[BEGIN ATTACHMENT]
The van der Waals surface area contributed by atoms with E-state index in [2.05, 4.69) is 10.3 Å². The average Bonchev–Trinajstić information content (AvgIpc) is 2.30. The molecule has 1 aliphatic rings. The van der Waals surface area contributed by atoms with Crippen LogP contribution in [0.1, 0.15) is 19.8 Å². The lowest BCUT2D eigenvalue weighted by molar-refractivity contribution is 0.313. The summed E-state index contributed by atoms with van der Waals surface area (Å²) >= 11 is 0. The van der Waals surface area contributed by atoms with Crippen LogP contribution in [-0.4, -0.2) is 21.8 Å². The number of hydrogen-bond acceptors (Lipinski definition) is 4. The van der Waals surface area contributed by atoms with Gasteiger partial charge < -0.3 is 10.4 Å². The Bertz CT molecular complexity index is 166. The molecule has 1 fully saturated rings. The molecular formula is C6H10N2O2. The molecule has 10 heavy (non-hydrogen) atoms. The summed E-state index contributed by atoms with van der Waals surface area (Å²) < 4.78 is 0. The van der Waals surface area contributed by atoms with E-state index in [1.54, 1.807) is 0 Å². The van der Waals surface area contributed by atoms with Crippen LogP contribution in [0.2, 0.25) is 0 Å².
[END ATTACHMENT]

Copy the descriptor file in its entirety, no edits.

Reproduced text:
The van der Waals surface area contributed by atoms with E-state index in [2.05, 4.69) is 10.3 Å². The average Bonchev–Trinajstić information content (AvgIpc) is 2.30. The molecule has 1 aliphatic rings. The van der Waals surface area contributed by atoms with Crippen LogP contribution in [0.1, 0.15) is 19.8 Å². The lowest BCUT2D eigenvalue weighted by molar-refractivity contribution is 0.313. The summed E-state index contributed by atoms with van der Waals surface area (Å²) >= 11 is 0. The van der Waals surface area contributed by atoms with Crippen LogP contribution in [-0.4, -0.2) is 21.8 Å². The number of hydrogen-bond acceptors (Lipinski definition) is 4. The van der Waals surface area contributed by atoms with Gasteiger partial charge < -0.3 is 10.4 Å². The Bertz CT molecular complexity index is 166. The molecule has 1 fully saturated rings. The molecular formula is C6H10N2O2. The molecule has 10 heavy (non-hydrogen) atoms. The summed E-state index contributed by atoms with van der Waals surface area (Å²) < 4.78 is 0. The van der Waals surface area contributed by atoms with E-state index in [1.54, 1.807) is 0 Å². The van der Waals surface area contributed by atoms with Crippen LogP contribution in [0.2, 0.25) is 0 Å².